A LETTER TO JUDGE LETICIA ESTACIO
I call you by your first name because I am old enough to be your father, and I want to speak to you as if I was your father, or perhaps an uncle you see on holidays.
I want to say hard but necessary things to you. I don’t mean them to be hurtful, I hope them to be helpful. I am going to speak with a bluntness you may not hear very often. But the truth is the truth, and sometimes it hurts. Sometimes it needs to hurt.
You are a drunk.
You are like one of the fiends on the avenue, driven and destroyed by something you put in your body.
You have allowed drinking to publicly humiliate you and your family, as well as those who voted for you or could have looked to you for inspiration. Many people consider you a joke, and you act as if you feel the same way.
You must face that, and change that. You need rehab and rebirth. For you, drinking is a cancer, and there is no acceptable amount of cancer, it only grows and kills. And it will kill what is left of you. You need to humble yourself and heal yourself, or you will lose the most important fight of your life.
You must stop acting the fool.
Right now, you're running the biggest welfare scam in Rochester. You get almost $175,000 a year for doing nothing. Benefits, pension, vacation from your vacation, probably even a little badge to carry in your purse. You pocket the money and think you win, but you actually lose.
You lose the respect of your community and colleagues. You have disgraced the bench and the bar. You have brought shame upon your family, and are setting a ruinous example for your children.
And you are feeding prejudices against your race and gender.
You are a black woman in a position of power acting like trash. You are creating and reinforcing a stereotype that other black women will have to work against and overcome. You are kicking in the head those climbing the ladder behind you. That is unfair to them and hurtful of your heritage.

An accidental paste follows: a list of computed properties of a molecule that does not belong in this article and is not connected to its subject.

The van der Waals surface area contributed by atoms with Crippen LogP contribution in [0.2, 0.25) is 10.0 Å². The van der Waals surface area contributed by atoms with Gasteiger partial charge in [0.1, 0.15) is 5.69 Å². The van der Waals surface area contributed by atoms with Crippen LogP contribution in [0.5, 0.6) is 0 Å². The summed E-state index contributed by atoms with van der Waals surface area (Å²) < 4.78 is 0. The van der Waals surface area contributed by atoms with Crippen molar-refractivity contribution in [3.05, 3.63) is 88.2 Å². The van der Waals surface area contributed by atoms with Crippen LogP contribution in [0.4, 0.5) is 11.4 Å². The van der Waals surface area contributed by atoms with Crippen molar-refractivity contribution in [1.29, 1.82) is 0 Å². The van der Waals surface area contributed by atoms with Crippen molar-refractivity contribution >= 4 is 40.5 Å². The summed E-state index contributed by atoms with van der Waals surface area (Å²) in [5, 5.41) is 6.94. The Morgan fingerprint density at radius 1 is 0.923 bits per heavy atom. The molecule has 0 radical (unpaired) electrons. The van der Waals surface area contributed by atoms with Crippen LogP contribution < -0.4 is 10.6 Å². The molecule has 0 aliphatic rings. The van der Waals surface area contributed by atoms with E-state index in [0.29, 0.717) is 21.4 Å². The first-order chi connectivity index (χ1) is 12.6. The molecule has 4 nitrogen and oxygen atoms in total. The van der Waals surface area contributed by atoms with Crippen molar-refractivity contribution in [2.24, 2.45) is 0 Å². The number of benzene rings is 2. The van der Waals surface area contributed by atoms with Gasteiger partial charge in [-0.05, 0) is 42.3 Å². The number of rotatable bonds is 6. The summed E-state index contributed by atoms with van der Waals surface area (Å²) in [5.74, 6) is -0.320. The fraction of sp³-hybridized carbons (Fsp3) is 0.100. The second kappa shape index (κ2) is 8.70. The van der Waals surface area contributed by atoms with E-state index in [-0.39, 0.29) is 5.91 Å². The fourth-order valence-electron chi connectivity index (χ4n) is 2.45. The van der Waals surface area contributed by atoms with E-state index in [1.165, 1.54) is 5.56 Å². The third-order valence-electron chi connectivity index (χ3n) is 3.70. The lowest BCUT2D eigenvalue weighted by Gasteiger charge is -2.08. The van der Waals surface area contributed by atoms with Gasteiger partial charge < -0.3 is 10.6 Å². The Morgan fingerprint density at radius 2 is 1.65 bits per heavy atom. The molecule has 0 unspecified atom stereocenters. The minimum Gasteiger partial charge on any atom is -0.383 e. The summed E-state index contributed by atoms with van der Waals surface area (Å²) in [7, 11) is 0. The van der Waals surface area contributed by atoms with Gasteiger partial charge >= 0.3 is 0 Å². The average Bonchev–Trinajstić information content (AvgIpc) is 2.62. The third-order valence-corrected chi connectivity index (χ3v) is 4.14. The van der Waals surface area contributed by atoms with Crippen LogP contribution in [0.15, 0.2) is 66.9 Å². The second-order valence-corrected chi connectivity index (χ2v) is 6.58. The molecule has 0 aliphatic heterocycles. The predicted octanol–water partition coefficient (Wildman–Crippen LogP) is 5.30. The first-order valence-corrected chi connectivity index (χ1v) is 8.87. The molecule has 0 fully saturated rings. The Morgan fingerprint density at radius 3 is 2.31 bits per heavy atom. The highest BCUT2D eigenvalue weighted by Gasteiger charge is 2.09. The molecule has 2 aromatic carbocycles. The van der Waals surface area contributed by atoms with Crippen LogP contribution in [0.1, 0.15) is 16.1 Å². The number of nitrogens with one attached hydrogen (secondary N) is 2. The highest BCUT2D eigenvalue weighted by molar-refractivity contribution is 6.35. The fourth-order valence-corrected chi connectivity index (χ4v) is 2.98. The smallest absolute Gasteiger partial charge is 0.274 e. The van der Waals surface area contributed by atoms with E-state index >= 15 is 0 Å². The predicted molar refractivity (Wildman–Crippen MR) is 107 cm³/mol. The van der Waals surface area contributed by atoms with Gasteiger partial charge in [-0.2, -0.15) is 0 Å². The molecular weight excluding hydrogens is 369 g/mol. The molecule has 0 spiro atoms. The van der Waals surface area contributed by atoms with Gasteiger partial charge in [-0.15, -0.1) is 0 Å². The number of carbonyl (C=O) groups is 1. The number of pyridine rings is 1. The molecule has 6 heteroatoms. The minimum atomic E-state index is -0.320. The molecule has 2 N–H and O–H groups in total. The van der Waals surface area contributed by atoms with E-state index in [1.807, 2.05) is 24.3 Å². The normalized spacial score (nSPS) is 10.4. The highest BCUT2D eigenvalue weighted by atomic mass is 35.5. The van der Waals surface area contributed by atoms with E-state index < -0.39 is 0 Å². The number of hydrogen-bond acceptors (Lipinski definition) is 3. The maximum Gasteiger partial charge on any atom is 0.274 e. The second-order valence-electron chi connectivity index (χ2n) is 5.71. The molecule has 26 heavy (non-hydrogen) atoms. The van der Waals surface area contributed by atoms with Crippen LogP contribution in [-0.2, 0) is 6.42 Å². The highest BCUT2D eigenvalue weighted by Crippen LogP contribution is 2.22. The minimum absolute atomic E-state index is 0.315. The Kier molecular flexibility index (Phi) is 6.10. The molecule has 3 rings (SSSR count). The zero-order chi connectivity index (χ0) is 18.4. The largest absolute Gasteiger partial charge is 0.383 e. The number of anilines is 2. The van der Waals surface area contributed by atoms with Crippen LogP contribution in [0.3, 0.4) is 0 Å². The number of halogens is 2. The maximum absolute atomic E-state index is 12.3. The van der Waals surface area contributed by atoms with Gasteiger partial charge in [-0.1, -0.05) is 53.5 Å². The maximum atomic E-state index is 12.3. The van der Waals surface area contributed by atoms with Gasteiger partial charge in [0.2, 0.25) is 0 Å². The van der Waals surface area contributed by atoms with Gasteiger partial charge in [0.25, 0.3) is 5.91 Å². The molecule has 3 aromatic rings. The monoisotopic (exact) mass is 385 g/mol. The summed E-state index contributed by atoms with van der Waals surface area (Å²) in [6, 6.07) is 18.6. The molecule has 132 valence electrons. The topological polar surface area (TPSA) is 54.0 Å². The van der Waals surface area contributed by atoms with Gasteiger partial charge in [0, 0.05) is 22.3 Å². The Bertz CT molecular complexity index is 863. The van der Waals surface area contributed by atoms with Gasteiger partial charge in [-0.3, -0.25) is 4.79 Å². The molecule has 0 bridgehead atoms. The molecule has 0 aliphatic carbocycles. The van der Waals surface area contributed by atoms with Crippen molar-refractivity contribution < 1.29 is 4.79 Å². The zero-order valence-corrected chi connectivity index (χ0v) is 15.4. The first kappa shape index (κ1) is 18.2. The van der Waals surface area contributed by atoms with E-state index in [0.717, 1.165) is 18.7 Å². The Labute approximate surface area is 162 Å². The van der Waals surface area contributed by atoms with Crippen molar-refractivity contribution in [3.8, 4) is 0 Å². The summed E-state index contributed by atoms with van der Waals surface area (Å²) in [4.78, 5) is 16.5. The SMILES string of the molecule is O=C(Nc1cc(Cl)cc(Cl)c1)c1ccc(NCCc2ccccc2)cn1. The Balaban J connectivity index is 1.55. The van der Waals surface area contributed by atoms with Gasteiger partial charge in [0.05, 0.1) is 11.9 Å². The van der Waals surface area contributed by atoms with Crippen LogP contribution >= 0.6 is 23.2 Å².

As other women of color try to ascend to the bench, in this community they will have to carry the extra weight of your embarrassment. Instead of bringing credit and credibility to women of color in the legal community, you are bringing shame and prejudice to them.
You are better than that.
And the young people of Rochester deserve better than that.
Kids watch the news, and kids know things, and little black girls in Rochester -- who already face incredible difficulty in their rise to maturity and success -- will be dispirited and deceived by your example. Your name could stand for achievement, because of your education and election, but it doesn't. Your name is a joke, because you have allowed yourself to become a joke. You have reinforced the normalization of failure, and that is a crime against young people who need to know that they can achieve and succeed.
Think on your own children, whose love for you will unconsciously lead them to follow in your tracks. Are these the tracks you want them to follow? Is this where you want them to go?
Of course not.
And this isn't where you want to be either.
You may glaringly look at the world as if it is victimizing you, but you have brought this all on yourself. This is a mess completely of your making.
Which is good news.
Because if you made the mess, you can clean it up. If you have destroyed your name and career and perhaps your life, you have it within you to rebuild and redeem them.
You will need God, you will need true friends and real love and heartbroken humility, and you may even need professional help. You will need to be completely honest, with yourself and others.
But you can do it. And you must do it. Or one day my column might be your obituary.
Sit down and think. Kneel down and pray. Get yourself right. Throw out the bottles, and throw out the friends who hand you the bottles. Be sober, completely coin-carrying sober. Stand up in a little room somewhere and tell some strangers who understand and love you that you are an alcoholic. Find a true minister who will help you get God power in your life. Reach out to the judicial community and ask for help to rebuild yourself, throw yourself upon its mercy and concern.
And earn the right to come back to court, to keep the promise you made to the voters.
Be a noble black woman on the bench. Be a worthy example. Be a leader in your city. Be a source of pride and inspiration. Go into classrooms instead of barrooms, let the little girls of Rochester watch the news and see someone who looks like them being honored instead of lampooned.
God and this community have given you much. And where much is given, much is required. Begin immediately to set things right and live up to your obligations and opportunities.
These are all hard words, but they are all true, and they are spoken in love, not derision.
You have accomplished a great deal in your life. You got an education when the odds were against you, and you won a citywide election.
But right now you are broken, and if you don't fix yourself, everything which is good within you will die. Please don't let that happen. Many of us are praying for you, but in the end it is all up to you.
Please save your life.
And do it now.
- by Bob Lonsberry © 2016